Understanding Building Commissioning
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Today’s tip involves building commissioning. According to the National Institute of Building Sciences, commissioned buildings use between 8 and 29 percent less energy than their non-commissioned counterparts. Most industry experts see commissioning as a no-brainer, but facility executives often see only the first cost and, therefore, commissioning doesn’t make the final budget cuts.
However, consider working up an ROI based on possible energy savings and longer equipment life. Many utilities and third-party organizations offer grants, rebates or zero-interest loans to help defray the initial cost of commissioning, as well.
There are three basic types of commissioning. The first is new-building commissioning. With new construction, many experts suggest having the commissioning agent on board as early as the schematics phase to help flesh out inconsistencies or problems in the detailed drawings, before they become problems in the built building. Commissioning is a prerequisite of LEED for New Construction, so in order to get any level of certification, the building must be commissioned.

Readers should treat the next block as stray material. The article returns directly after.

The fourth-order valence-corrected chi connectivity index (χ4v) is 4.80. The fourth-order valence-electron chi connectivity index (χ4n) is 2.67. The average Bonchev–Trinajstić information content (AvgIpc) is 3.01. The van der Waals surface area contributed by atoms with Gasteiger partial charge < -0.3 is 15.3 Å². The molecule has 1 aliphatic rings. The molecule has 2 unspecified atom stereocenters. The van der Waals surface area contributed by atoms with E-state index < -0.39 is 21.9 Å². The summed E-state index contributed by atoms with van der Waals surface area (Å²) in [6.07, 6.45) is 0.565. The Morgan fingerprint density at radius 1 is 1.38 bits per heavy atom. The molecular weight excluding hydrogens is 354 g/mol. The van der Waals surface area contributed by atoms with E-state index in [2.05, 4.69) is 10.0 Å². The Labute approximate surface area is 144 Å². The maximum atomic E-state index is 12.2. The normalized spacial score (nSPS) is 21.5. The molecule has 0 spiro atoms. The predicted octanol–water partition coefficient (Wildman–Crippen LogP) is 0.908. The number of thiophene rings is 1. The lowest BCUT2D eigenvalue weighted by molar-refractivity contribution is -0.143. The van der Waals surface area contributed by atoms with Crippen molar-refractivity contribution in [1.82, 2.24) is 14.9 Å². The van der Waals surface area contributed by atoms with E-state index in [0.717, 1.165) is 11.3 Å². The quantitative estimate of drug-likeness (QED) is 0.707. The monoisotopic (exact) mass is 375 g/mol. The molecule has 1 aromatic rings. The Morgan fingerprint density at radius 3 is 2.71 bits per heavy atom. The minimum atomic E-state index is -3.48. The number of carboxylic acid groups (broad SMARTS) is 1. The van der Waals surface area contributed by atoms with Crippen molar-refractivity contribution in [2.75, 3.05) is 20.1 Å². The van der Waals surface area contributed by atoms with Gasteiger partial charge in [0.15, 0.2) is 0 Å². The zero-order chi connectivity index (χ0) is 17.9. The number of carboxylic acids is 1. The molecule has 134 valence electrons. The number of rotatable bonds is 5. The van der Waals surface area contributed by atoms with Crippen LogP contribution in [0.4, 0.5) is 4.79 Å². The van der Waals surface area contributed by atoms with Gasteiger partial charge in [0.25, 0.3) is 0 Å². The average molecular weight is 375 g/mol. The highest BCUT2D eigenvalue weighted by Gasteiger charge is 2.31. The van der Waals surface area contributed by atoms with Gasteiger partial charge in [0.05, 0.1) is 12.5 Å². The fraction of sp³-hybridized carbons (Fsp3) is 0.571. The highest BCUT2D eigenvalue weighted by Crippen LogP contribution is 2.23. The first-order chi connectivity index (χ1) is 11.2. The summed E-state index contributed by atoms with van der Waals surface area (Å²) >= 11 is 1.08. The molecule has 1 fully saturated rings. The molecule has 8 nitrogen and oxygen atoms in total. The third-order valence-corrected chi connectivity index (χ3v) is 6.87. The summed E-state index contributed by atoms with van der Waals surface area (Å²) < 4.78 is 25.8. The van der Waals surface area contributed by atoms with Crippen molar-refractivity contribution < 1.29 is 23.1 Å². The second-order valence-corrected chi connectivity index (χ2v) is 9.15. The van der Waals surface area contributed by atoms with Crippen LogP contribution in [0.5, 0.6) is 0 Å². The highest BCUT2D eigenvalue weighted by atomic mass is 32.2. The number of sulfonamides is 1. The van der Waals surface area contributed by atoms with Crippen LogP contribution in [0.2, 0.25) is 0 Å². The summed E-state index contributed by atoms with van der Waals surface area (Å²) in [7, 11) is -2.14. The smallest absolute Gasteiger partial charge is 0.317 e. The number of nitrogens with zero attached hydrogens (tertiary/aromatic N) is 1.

Retrocommissioning is generally understood to mean commissioning an existing building that had never gone through the commissioning process. The idea is to bring facility equipment back into spec and to root out energy-related problems.
Recommissioning, or continuous commissioning, means commissioning a facility that already has been commissioned. Recommissioning should be done at a pre-specified interval – usually once a year or once every other year. You can earn points in LEED for Existing Buildings for a well-developed recommissioning program.
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